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Scientists Explain Why Injured Skin Is Overly Sensitive to Touch

by Tanya Thomas on  November 18, 2009 at 8:52 AM Research News   - G J E 4
Scientists Explain Why Injured Skin Is Overly Sensitive to Touch
A recent study on pain sensation opines that a certain set of nerve fibers may be responsible for making injured areas overly sensitive to touch. Results of the study were arrived at by studying such reactions in mice.
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When a person has any kind of injury - a broken shin, for example a sunburn - the pain system becomes hypersensitive, firing up in response to normally painless sensations induced by, for instance, walking or a gentle massage.

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While normally, this tenderness protects the vulnerable tissue as it heals, occasionally, the pain can overstay becoming chronic in conditions such as arthritis.

Now, neuroscientists Robert Edwards and Allan Basbaum from the University of California, San Francisco, and their colleagues have found that a small subset of nerve fibers could be routing innocuous touch sensations to a once-mysterious neural pathway when there's an injury.

"Surprise would be an understatement. No one knew anything about what these fibers were doing," Nature quoted Basbaum as saying.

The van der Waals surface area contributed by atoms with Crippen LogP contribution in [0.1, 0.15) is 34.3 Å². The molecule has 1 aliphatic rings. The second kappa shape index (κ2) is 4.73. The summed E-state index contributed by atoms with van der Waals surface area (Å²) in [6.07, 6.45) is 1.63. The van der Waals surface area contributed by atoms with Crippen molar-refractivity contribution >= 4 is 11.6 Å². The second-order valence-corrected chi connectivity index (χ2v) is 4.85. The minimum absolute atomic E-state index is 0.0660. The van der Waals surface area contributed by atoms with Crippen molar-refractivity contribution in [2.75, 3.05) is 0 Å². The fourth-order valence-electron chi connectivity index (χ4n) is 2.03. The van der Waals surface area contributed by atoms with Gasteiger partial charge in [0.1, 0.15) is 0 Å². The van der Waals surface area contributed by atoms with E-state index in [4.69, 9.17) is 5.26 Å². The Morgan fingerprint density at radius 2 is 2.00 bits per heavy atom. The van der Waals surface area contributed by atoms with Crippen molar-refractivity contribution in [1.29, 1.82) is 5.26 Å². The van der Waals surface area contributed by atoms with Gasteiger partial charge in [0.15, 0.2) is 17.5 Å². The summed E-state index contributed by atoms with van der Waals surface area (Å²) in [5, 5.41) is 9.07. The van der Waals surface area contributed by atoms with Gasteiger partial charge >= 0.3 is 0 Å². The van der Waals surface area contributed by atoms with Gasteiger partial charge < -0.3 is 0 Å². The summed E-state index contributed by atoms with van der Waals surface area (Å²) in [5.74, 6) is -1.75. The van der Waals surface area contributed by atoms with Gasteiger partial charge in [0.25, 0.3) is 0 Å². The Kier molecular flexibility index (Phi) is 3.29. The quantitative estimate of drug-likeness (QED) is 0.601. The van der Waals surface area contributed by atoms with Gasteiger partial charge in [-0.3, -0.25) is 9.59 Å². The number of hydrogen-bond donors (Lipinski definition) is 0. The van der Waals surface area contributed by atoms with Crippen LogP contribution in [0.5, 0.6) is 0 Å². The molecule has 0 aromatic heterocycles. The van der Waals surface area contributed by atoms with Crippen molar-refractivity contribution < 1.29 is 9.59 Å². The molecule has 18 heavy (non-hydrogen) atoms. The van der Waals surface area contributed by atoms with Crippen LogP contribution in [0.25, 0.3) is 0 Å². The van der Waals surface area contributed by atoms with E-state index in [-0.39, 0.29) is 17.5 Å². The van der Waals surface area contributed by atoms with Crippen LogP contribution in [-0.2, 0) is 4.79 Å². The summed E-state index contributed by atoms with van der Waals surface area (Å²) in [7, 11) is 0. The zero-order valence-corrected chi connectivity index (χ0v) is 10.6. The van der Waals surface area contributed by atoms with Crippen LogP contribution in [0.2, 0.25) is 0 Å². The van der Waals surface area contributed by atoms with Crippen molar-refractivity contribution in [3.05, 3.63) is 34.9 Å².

The researchers found that the fibers, called unmyelinated low-threshold mechanoreceptors (C-LTMRs), are easily stimulated, unlike classic pain fibers, which respond only when the sensation is intense.

But C-LTMRs aren't usually used to detect light touch - this falls to another major group of sensory neurons - so their role was unclear.

The researchers then discovered that these fibers express VGLUT3, a protein necessary for the cells to send signals to other neurons.

Because all of the other sensory neurons going to the spinal cord use a different protein - VGLUT1 or VGLUT2 - the authors could engineer mice lacking VGLUT3 to render all of the C-LTMRs silent.

Mice without functional C-LTMRs responded in exactly the same way as normal mice when exposed to light touch and to most painful stimuli, including extreme cold or heat or being poked in the paw with thin wires.

But then the authors tested how the mice responded after being injured in three other ways: by a chemical that causes inflammation, which occurs in situations ranging from muscle injuries to a misaligned back; an incision, mimicking pain after surgery; and nerve damage.

In all three types of injury, normal mice became much more sensitive to wires poking their paws, quickly flicking the wires away.

But mice with silent C-LTMRs showed much the same responses as before they were injured.

All mice, however, became more sensitive to heat, suggesting that the C-LTMRs were hyposensitizing the animals to touch rather than to temperature.

"The data shows that recruitment of these fibers is a new way of producing mechanical hypersensitivity. It's an exciting example of the specific functions of different sets of sensory neurons," says neuroscientist Clifford Woolf at Harvard Medical School in Boston, Massachusetts.

The team's findings are published in Nature.

Source: ANI
TAN
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